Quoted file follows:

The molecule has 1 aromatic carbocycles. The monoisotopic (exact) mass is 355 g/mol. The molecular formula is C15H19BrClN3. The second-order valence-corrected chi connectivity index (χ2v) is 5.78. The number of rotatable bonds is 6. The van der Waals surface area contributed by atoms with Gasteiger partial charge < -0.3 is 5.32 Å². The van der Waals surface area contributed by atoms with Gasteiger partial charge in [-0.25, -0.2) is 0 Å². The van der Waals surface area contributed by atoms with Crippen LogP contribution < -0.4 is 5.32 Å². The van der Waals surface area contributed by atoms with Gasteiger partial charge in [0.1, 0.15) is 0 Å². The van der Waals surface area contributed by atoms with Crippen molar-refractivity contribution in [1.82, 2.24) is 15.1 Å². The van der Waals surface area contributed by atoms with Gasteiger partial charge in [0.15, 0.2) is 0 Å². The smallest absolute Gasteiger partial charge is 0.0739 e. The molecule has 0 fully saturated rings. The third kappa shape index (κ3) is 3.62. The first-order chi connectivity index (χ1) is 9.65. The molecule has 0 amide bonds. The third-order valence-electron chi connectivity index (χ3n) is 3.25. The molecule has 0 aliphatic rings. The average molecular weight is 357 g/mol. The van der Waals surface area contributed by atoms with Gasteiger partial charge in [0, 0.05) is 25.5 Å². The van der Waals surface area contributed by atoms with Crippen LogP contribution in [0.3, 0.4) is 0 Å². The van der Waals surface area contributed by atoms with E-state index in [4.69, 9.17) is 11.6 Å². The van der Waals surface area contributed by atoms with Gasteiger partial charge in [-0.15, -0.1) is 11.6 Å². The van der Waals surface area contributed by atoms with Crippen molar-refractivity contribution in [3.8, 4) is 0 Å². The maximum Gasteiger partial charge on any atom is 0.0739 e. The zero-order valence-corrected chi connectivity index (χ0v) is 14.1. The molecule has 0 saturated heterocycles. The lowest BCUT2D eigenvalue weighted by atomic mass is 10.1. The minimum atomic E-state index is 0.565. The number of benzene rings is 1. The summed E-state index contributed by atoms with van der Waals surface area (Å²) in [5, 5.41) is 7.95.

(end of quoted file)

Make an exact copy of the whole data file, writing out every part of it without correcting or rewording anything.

The molecule has 1 aromatic carbocycles. The monoisotopic (exact) mass is 355 g/mol. The molecular formula is C15H19BrClN3. The second-order valence-corrected chi connectivity index (χ2v) is 5.78. The number of rotatable bonds is 6. The van der Waals surface area contributed by atoms with Gasteiger partial charge < -0.3 is 5.32 Å². The van der Waals surface area contributed by atoms with Gasteiger partial charge in [-0.25, -0.2) is 0 Å². The van der Waals surface area contributed by atoms with Crippen LogP contribution < -0.4 is 5.32 Å². The van der Waals surface area contributed by atoms with Gasteiger partial charge in [0.1, 0.15) is 0 Å². The van der Waals surface area contributed by atoms with Crippen molar-refractivity contribution in [1.82, 2.24) is 15.1 Å². The van der Waals surface area contributed by atoms with Gasteiger partial charge in [0.15, 0.2) is 0 Å². The smallest absolute Gasteiger partial charge is 0.0739 e. The molecule has 0 fully saturated rings. The third kappa shape index (κ3) is 3.62. The first-order chi connectivity index (χ1) is 9.65. The molecule has 0 amide bonds. The third-order valence-electron chi connectivity index (χ3n) is 3.25. The molecule has 0 aliphatic rings. The average molecular weight is 357 g/mol. The van der Waals surface area contributed by atoms with Gasteiger partial charge in [0, 0.05) is 25.5 Å². The van der Waals surface area contributed by atoms with Crippen LogP contribution in [0.3, 0.4) is 0 Å². The van der Waals surface area contributed by atoms with E-state index in [4.69, 9.17) is 11.6 Å². The van der Waals surface area contributed by atoms with Gasteiger partial charge in [-0.15, -0.1) is 11.6 Å². The van der Waals surface area contributed by atoms with Crippen molar-refractivity contribution in [3.8, 4) is 0 Å². The maximum Gasteiger partial charge on any atom is 0.0739 e. The zero-order valence-corrected chi connectivity index (χ0v) is 14.1. The molecule has 0 saturated heterocycles. The lowest BCUT2D eigenvalue weighted by atomic mass is 10.1. The minimum atomic E-state index is 0.565. The number of benzene rings is 1. The summed E-state index contributed by atoms with van der Waals surface area (Å²) in [5, 5.41) is 7.95.